In conclusion, Maurice Brodie was a brilliant individual who was one of the first to develop a polio vaccine.  Brodie greatly advanced the research of the polio disease. He was the first to successfully deactivate the polio virus by using a formaldehyde agent.  His research showed great success in the fact that in children, when given the vaccine, developed polio antibodies that would fight the disease.  After Brodie’s trials had concluded, it was several years before anyone had tried to make a further advance in the field.  Jonas Salk was the one who used Brodie’s ideas and findings to further help advance the field.  If it wasn’t for Maurice Brodie and his advancement in this field, the accomplishments that were further made with the eradication of polio may not have happened as quickly.

Works Cited:

1.”The Cutter Incident”. Google Books. N.p., 2005. Web. 27 Sept. 2016.

2. “Poliomyelitis: A Brief History”. N.p., 2014. Web. 27 Sept. 2016.

3. Dagutis, Schalene, Schalene Dagutis, and View profile. “Polio — The Summer Scourge”. N.p., 2013. Web. 27 Sept. 2016.






Past, Present and Future of HIV Vaccine Development

Contributed by Allison Adams, Class of 2019

Since 1984, the Human Immunodeficiency Virus (HIV) has been identified to be the cause of AIDS. At that time, Margaret Heckler, the U.S. HHS Secretary, was confident that there would be an effective vaccine ready for testing within the upcoming years. By 1987, the National Institute of Health (NIH) held the first HIV vaccine clinical trial testing the protein called gp160. The trials were quickly diminished however, due to the lack of scientific advancements at the time. The following year, the National Institute of Allergy and Infectious Diseases started enrollment in Phase I clinical trials and was able to launch Phase II in 1992 that included patients with a high-risk behavioral past who were not yet infected.  By 1993, NIAID combined forces with HIVNET and began striving to start Phase III trials (2).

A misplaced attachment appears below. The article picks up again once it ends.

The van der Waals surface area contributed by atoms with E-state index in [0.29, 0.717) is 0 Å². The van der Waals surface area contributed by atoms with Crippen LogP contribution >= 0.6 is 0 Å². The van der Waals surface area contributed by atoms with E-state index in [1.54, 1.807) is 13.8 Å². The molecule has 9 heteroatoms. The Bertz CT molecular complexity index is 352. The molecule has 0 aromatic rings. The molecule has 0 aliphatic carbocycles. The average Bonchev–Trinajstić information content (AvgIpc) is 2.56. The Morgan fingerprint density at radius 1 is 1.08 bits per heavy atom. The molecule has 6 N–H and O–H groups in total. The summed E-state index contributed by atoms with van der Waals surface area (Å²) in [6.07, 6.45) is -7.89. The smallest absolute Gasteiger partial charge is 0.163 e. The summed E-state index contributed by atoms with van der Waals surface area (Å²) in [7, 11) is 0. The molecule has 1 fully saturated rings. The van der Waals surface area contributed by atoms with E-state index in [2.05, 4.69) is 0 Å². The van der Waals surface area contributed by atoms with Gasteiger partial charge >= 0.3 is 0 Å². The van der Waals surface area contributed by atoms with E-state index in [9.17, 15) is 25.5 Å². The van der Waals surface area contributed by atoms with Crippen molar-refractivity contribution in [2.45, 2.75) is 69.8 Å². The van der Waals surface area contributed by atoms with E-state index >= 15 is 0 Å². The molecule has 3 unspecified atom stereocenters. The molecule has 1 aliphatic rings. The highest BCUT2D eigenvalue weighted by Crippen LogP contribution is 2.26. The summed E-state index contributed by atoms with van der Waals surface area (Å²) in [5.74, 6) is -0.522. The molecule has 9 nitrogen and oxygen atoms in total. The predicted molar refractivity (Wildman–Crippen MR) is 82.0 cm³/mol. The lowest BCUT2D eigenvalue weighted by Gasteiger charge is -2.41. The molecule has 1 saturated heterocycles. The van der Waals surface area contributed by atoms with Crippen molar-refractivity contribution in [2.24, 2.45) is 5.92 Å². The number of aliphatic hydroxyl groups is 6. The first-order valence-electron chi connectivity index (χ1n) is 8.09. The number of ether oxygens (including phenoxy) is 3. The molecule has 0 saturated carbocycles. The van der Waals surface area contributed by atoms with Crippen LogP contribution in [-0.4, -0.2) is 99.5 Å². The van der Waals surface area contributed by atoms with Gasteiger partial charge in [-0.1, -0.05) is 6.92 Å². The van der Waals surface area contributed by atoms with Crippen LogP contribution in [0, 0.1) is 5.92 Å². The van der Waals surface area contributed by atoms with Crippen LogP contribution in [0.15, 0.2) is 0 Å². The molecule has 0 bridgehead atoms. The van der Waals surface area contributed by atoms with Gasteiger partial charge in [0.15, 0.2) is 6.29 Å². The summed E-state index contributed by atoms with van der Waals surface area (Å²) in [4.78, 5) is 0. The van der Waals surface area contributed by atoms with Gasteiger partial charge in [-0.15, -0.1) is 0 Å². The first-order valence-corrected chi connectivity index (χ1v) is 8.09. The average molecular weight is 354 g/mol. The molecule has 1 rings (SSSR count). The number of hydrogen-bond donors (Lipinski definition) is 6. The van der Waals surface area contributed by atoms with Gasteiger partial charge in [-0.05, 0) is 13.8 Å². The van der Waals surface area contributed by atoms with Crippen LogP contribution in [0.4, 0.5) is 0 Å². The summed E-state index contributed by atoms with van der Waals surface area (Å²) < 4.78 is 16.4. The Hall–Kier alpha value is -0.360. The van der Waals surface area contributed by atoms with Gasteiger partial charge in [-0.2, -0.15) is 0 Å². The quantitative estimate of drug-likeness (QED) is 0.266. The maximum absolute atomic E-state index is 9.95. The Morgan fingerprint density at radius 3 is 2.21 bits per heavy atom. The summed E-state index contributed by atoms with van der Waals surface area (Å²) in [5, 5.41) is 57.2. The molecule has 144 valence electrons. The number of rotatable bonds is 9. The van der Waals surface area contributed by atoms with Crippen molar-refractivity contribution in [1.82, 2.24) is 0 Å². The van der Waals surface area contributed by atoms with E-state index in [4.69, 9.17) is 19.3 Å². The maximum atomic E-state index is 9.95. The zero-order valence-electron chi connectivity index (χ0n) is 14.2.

aidsWhile the progress on this front continued, in 1998, VaxGen Inc. began conducting the world’s first Phase III clinical trials with their product, AIDSVAX. Unfortunately, the results gathered in 2004 were dismal; no efficacy for prevention was detected. By 2009, there were promising results from a Phase III trial on a combination vaccine being conducted in Thailand known as the RV144 using gp120. In those results, four out of ten HIV infections were prevented that would have otherwise happened. While this just 31% efficacious, it left scientists under the impression that there were further opportunities for this vaccine (2).

Continuous studies were made and by 2012, scientists were beginning to use samples from RV144 to try and get a better understanding on what type of immune response that might be needed for an effective vaccine. Building upon these analyses, a Phase I/II study began in 2015 on the vaccine called HVTN 100 (1). This study is to continue on until January 2017 and has already been approved for Phase III efficacy trials (HVTN 702 modified from HVTN 100) based on the interim results from July of 2016.

The latest modification in the vaccine, an adjuvant called MF59, has been added in order to increase the vaccine’s strength as well as the protein involved to match the most common strain of HIV located in South Africa, where the efficacy trials will be taking place (3). HVTN 702 is also known as ALVAC-HIV and is scheduled to start in November 2016.

If these trials can produce results at least 50% efficacious, HVTN 702 will become a licensed preventative HIV vaccine. With the technological advancements that have been made in the past fifty years, the world is teetering on the verge of success in creating a vaccine that will have the capability to prevent a multitude of HIV infections each year (3).


  1. (2016). Retrieved 26 September 2016, from